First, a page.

Engaging with Asian Christian Theology through Literature 

While working as a Langham Scholar, Author and editor Aldrin Peñamora became aware of Langham’s Literature program as many of his fellow scholars from the Philippines were published through them, and he hoped to also contribute to and be published by them after finishing his PhD in Christian Ethics from Fuller Theological Seminary, California, USA.

Aldrin notes two things of particular significance that stand out to him about Langham Literature. 

“First is the emphasis of Langham Literature on Biblically sound doctrine; second, it’s the focus it has on publishing literature that is relevant for the Majority World,” he shared.

Biblically sound doctrine

Aldrin says that the texts and resources that are produced and published by Langham Literature, help to build and inform the global church about theology in different contexts. 

Aldrin has been a contributor to a number of Langham Literature projects including Asian Christian Theology and All Things New. The process for both books involved the contribution of a chapter and liaising with the editors who in turn were “very generous with their advice”. 

Aldrin says for his chapter in Asian Christian Theology, that he was asked to write on the topic of Public Theology.

He explains this as “describing an understanding of the ‘public’ from the Roman perspective in the time of Jesus, I then presented a biblical understanding of the public based on the ‘Cleansing of the Temple’ incident where Jesus was restoring the public area of the temple so it could serve God’s purposes for such public space”.

For his contribution to All Things New, he wrote about “an understanding of eschatology centred on the already-but-not-yet aspect of God’s Kingdom, which has important implications for our holistic involvement in current situations—and to not simply wait passively for Jesus’ Second Coming- that affects Christians and the wider society”.

Deepening the understanding of Asian Christian Ethics 

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The Asian Christian Ethics book was a project that Aldrin was pleased to stand behind as he doesn’t believe Ethics is given its proper place in theological departments. He also found that books and essays on the subject, particularly in his context, were very minimal and scattered.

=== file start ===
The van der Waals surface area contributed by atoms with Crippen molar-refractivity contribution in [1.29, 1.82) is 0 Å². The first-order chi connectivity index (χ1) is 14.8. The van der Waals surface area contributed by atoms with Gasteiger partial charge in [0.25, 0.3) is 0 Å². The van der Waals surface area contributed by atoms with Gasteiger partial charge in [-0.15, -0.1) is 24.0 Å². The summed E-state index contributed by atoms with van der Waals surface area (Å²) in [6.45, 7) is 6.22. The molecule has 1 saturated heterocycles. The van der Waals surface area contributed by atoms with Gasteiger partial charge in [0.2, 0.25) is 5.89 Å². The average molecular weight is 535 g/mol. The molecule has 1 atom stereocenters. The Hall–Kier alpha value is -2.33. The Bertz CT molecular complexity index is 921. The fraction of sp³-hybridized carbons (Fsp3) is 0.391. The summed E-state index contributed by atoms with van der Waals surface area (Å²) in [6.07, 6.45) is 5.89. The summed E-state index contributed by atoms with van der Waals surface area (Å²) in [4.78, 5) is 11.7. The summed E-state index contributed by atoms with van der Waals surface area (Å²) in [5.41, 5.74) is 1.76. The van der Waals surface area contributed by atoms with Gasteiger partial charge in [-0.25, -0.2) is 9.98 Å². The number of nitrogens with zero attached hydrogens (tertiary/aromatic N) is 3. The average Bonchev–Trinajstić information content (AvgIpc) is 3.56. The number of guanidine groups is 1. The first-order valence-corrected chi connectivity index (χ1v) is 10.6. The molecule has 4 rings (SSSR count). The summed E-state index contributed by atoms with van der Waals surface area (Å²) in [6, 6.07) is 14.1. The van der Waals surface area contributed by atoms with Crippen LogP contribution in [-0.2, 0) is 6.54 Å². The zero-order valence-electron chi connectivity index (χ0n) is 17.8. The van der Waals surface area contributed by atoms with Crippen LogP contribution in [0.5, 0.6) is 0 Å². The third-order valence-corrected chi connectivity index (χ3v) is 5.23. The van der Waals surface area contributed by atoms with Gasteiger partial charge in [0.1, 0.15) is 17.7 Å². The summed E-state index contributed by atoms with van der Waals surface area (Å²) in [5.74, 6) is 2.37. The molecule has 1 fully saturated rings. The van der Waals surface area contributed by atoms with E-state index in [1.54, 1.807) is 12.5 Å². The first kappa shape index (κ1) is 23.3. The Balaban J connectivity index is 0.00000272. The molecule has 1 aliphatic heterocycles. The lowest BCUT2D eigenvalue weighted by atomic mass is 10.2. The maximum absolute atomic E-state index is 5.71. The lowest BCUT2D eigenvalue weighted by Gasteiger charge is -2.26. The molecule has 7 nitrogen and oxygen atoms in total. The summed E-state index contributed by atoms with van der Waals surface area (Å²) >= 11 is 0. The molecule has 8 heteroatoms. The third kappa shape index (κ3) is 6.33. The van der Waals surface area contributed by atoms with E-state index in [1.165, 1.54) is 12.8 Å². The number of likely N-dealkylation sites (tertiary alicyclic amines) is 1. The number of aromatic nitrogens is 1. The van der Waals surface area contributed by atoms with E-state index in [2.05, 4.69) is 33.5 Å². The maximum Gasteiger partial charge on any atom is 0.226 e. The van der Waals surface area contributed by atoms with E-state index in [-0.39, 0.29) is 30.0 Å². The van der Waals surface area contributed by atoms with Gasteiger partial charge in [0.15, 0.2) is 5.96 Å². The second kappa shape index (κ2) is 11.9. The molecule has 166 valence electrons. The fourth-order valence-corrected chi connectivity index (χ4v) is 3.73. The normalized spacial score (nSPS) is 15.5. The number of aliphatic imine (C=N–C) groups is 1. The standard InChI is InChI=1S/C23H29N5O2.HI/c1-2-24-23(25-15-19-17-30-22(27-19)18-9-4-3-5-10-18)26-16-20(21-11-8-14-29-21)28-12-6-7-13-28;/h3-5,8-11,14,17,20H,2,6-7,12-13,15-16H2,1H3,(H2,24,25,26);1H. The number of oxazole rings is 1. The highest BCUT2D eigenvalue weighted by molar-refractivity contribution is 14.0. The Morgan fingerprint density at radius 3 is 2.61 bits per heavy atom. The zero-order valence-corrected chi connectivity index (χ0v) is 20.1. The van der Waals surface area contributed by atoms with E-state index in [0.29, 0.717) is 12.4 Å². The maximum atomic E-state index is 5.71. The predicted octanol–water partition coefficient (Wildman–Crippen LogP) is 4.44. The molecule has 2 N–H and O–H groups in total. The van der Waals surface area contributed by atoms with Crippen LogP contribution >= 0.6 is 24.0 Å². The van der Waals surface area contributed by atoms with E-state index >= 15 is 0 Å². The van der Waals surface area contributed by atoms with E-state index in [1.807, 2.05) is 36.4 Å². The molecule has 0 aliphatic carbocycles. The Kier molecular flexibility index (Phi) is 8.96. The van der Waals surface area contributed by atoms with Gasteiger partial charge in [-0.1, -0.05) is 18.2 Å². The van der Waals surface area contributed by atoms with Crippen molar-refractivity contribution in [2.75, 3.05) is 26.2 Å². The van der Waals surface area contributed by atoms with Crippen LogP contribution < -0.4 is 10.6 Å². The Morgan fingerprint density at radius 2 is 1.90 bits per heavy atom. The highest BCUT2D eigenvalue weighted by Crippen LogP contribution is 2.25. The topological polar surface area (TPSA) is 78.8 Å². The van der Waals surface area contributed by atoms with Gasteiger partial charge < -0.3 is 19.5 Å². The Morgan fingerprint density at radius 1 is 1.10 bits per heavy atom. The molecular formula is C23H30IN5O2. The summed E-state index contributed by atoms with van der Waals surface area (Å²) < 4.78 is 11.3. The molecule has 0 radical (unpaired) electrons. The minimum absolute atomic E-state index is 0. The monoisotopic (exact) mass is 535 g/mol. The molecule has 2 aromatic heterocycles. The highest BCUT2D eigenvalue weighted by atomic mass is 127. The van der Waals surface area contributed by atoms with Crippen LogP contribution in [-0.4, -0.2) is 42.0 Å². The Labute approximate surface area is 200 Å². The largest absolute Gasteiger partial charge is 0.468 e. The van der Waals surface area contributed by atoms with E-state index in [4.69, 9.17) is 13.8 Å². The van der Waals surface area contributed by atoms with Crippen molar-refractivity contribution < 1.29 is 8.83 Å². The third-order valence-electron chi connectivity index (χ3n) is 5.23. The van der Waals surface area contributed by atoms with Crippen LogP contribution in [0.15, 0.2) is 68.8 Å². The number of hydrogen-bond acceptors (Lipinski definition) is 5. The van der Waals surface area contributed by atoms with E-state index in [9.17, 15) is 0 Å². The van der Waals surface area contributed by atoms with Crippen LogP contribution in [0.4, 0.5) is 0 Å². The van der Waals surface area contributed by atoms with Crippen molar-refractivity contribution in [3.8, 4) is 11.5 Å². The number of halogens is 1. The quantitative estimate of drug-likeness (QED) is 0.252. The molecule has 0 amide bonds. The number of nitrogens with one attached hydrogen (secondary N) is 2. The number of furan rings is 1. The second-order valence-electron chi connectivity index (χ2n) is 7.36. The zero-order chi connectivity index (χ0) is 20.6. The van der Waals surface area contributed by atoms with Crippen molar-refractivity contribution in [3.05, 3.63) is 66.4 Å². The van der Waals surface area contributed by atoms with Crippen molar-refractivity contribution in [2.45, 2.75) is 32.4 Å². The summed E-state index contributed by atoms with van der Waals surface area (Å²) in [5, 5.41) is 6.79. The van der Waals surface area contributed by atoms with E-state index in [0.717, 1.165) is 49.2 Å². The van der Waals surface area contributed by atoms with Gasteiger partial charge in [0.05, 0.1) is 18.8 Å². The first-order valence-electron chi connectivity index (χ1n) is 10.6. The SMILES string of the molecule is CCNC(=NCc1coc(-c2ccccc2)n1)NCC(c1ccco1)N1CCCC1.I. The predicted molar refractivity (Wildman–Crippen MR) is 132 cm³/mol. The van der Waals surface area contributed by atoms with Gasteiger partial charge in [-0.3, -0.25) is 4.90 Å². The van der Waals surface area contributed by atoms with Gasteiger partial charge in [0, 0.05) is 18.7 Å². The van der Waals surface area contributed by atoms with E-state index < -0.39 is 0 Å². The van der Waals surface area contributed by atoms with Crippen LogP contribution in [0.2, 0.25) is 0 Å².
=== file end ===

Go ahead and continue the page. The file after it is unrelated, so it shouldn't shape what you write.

“The book, therefore, is an excellent step toward introducing and helping deepen the understanding of Asian churches around the globe covering distinct ethical issues in Asia and how Asian theologians are grappling with or understanding theology and Biblical ethical reflections about such issues. Definitely, the spiritual and intellectual resources of the global church as a whole are needed in biblically addressing ethical concerns that perpetuate and lead to abject poverty and oppression that are prevalent in many Asian regions,” Aldrin shares. 

Aldrin says that writing his essay contribution for this book, allowed him to gain a deeper understanding of how virtue ethics is viewed from the Confucian and Gandhian perspectives. He notes that overall Asia is rich in resources that will help to deepen Christian ethics and theology and hopes that Asian Christians like himself, will continue to look at their cultural roots when undertaking theological reflections. 

The Faith and Bayan project

The book Faith and Bayan is a book about evangelical Christian engagement in the Philippine context that came to life as a response to extrajudicial killings of Filipino people who were allegedly involved with illegal drugs. 

Speaking about the project, Aldrin shares, “It was an honour and I give all glory to God for this project and to have formed this group during a dark period that our country was going through.”

Aldrin hopes the book will serve as a Biblical protest against the killings, and also become a guide for future generations of evangelical Christians to prevent history from repeating in a similar manner. The contributors had regular webinars to discuss the content in the book and each contributor gave a presentation to assist them with developing their ideas and thinking deeply about their topics. 

Aldrin is extremely thankful to each of the contributors, editors and co-editors that he worked with on each publication, especially those who had the courage to write on topics that are controversial in their region. 

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